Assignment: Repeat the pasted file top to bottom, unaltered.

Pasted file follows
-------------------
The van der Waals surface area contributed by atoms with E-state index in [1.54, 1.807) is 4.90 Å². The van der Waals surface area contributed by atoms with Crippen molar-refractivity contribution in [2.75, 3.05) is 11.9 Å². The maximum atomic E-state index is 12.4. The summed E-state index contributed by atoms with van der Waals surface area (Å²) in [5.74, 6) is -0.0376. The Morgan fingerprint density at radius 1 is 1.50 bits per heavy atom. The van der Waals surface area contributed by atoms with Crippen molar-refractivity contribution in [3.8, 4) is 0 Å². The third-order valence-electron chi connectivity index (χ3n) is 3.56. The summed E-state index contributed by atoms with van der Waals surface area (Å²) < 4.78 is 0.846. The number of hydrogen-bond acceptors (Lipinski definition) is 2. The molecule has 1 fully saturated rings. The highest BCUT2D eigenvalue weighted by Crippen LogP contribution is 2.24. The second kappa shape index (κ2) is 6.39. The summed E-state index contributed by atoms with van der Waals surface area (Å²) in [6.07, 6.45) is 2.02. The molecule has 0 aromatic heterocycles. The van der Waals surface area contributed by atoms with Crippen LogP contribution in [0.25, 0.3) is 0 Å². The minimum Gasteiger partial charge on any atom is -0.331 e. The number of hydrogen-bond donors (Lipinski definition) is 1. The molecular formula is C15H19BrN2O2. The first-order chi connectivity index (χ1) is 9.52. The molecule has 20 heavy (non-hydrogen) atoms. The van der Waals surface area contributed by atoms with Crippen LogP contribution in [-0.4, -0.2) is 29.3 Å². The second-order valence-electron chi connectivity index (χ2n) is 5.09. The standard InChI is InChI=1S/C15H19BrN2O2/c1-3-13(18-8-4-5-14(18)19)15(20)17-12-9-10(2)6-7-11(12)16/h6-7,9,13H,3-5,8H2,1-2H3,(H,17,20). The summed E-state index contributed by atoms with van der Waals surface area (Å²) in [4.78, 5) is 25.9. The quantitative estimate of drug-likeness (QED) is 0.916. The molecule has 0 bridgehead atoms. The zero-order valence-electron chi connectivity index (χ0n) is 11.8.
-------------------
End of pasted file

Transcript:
The van der Waals surface area contributed by atoms with E-state index in [1.54, 1.807) is 4.90 Å². The van der Waals surface area contributed by atoms with Crippen molar-refractivity contribution in [2.75, 3.05) is 11.9 Å². The maximum atomic E-state index is 12.4. The summed E-state index contributed by atoms with van der Waals surface area (Å²) in [5.74, 6) is -0.0376. The Morgan fingerprint density at radius 1 is 1.50 bits per heavy atom. The van der Waals surface area contributed by atoms with Crippen molar-refractivity contribution in [3.8, 4) is 0 Å². The third-order valence-electron chi connectivity index (χ3n) is 3.56. The summed E-state index contributed by atoms with van der Waals surface area (Å²) < 4.78 is 0.846. The number of hydrogen-bond acceptors (Lipinski definition) is 2. The molecule has 1 fully saturated rings. The highest BCUT2D eigenvalue weighted by Crippen LogP contribution is 2.24. The second kappa shape index (κ2) is 6.39. The summed E-state index contributed by atoms with van der Waals surface area (Å²) in [6.07, 6.45) is 2.02. The molecule has 0 aromatic heterocycles. The van der Waals surface area contributed by atoms with Crippen LogP contribution in [0.25, 0.3) is 0 Å². The minimum Gasteiger partial charge on any atom is -0.331 e. The number of hydrogen-bond donors (Lipinski definition) is 1. The molecular formula is C15H19BrN2O2. The first-order chi connectivity index (χ1) is 9.52. The molecule has 20 heavy (non-hydrogen) atoms. The van der Waals surface area contributed by atoms with Crippen LogP contribution in [-0.4, -0.2) is 29.3 Å². The second-order valence-electron chi connectivity index (χ2n) is 5.09. The standard InChI is InChI=1S/C15H19BrN2O2/c1-3-13(18-8-4-5-14(18)19)15(20)17-12-9-10(2)6-7-11(12)16/h6-7,9,13H,3-5,8H2,1-2H3,(H,17,20). The summed E-state index contributed by atoms with van der Waals surface area (Å²) in [4.78, 5) is 25.9. The quantitative estimate of drug-likeness (QED) is 0.916. The molecule has 0 bridgehead atoms. The zero-order valence-electron chi connectivity index (χ0n) is 11.8.